Australian election plan boomerangs
Prime Minister Malcolm Fraser has abandoned plans to hold an Australian national election this year.
Apparently the feisty leader of the Liberal-National Country coalition government found that his electoral strategy - to hold elections when the opposition was in disarray - would have boomeranged on his own party.
Political insiders say Mr. Fraser was gearing up for an election at the end of this year - one year earlier than originally scheduled - to take advantage of deep splits within the opposition Labor Party and before Australia's economic outlook worsened further.
But a government political scandal and a poor Liberal Party showing in a state election forced Fraser to reappraise the idea. His own hospitalization complicated matters. So the prime minister decided to pass up an early election.
In state elections in South Australia, a state that has been seriously affected by unemployment levels 1 percent higher than the national average, the incumbent Liberal Party was defeated by a 7 percent swing to Labor.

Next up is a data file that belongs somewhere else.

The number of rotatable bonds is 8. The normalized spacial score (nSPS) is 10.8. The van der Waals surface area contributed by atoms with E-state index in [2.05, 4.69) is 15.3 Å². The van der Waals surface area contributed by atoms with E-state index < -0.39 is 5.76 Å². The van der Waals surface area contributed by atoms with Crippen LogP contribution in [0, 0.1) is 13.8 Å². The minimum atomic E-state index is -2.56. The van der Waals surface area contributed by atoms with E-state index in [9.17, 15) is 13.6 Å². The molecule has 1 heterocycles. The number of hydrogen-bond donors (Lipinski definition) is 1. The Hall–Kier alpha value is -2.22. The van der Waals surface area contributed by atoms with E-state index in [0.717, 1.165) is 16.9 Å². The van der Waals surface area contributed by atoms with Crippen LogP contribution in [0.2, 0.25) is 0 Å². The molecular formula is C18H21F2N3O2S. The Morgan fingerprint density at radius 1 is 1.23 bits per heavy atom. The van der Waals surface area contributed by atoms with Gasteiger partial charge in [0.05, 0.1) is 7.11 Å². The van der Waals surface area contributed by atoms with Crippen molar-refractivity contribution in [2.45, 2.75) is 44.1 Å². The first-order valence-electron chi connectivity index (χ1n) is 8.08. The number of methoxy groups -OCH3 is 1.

Economic conditions have been a principal cause of popular sentiment against the Fraser government. The consumer price index for the third quarter ending in September showed an increase of 3.5 percent, giving an inflation rate for the year ending in September of 12.3 percent.
The latest figures on unemployment have also been far worse than the government predicted. The number of unemployed has topped 500,000 for the first time since before World War II. On a seasonally adjusted basis, unemployment is now running at 8.2 percent, and there are daily reports of more people being sacked as automakers, steel mills, and manufacturing generally reduce output, or as businesses go bankrupt.
The federal government is being urged to hold a conference with all the state premiers to come up with a job creation program.